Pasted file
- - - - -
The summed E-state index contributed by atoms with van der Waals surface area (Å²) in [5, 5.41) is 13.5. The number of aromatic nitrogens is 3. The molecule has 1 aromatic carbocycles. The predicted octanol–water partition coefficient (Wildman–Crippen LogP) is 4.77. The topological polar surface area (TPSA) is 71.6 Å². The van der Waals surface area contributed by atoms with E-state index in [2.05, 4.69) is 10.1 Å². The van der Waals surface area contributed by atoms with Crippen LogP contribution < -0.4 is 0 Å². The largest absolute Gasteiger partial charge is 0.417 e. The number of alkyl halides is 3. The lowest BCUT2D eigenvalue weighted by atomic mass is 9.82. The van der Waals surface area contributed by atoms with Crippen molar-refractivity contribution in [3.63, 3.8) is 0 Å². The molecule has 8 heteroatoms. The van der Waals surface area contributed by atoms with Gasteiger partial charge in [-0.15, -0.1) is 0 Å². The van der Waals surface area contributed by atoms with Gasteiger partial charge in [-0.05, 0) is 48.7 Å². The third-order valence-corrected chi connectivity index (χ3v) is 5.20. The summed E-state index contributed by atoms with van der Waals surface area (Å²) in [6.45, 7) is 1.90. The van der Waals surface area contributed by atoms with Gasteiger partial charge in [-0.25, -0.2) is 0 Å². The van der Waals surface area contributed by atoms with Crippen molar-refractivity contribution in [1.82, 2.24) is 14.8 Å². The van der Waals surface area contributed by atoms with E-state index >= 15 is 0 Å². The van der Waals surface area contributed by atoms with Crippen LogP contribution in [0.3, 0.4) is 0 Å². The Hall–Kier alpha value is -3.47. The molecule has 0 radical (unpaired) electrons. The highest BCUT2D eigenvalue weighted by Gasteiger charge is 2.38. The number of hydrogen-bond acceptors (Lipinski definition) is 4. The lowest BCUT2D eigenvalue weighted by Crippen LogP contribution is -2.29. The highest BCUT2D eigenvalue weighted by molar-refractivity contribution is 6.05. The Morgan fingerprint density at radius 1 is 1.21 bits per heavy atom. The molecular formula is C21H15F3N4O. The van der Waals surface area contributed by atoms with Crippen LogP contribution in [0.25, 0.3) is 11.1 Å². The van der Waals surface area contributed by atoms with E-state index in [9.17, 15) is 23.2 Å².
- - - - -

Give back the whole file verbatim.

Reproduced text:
The summed E-state index contributed by atoms with van der Waals surface area (Å²) in [5, 5.41) is 13.5. The number of aromatic nitrogens is 3. The molecule has 1 aromatic carbocycles. The predicted octanol–water partition coefficient (Wildman–Crippen LogP) is 4.77. The topological polar surface area (TPSA) is 71.6 Å². The van der Waals surface area contributed by atoms with E-state index in [2.05, 4.69) is 10.1 Å². The van der Waals surface area contributed by atoms with Crippen LogP contribution < -0.4 is 0 Å². The largest absolute Gasteiger partial charge is 0.417 e. The number of alkyl halides is 3. The lowest BCUT2D eigenvalue weighted by atomic mass is 9.82. The van der Waals surface area contributed by atoms with Crippen molar-refractivity contribution in [3.63, 3.8) is 0 Å². The molecule has 8 heteroatoms. The van der Waals surface area contributed by atoms with Gasteiger partial charge in [-0.15, -0.1) is 0 Å². The van der Waals surface area contributed by atoms with Gasteiger partial charge in [-0.05, 0) is 48.7 Å². The third-order valence-corrected chi connectivity index (χ3v) is 5.20. The summed E-state index contributed by atoms with van der Waals surface area (Å²) in [6.45, 7) is 1.90. The van der Waals surface area contributed by atoms with Gasteiger partial charge in [-0.25, -0.2) is 0 Å². The van der Waals surface area contributed by atoms with Crippen molar-refractivity contribution in [1.82, 2.24) is 14.8 Å². The van der Waals surface area contributed by atoms with E-state index >= 15 is 0 Å². The van der Waals surface area contributed by atoms with Crippen LogP contribution in [0.3, 0.4) is 0 Å². The Hall–Kier alpha value is -3.47. The molecule has 0 radical (unpaired) electrons. The highest BCUT2D eigenvalue weighted by Gasteiger charge is 2.38. The number of hydrogen-bond acceptors (Lipinski definition) is 4. The lowest BCUT2D eigenvalue weighted by Crippen LogP contribution is -2.29. The highest BCUT2D eigenvalue weighted by molar-refractivity contribution is 6.05. The Morgan fingerprint density at radius 1 is 1.21 bits per heavy atom. The molecular formula is C21H15F3N4O. The van der Waals surface area contributed by atoms with Crippen LogP contribution in [0.25, 0.3) is 11.1 Å². The van der Waals surface area contributed by atoms with E-state index in [9.17, 15) is 23.2 Å².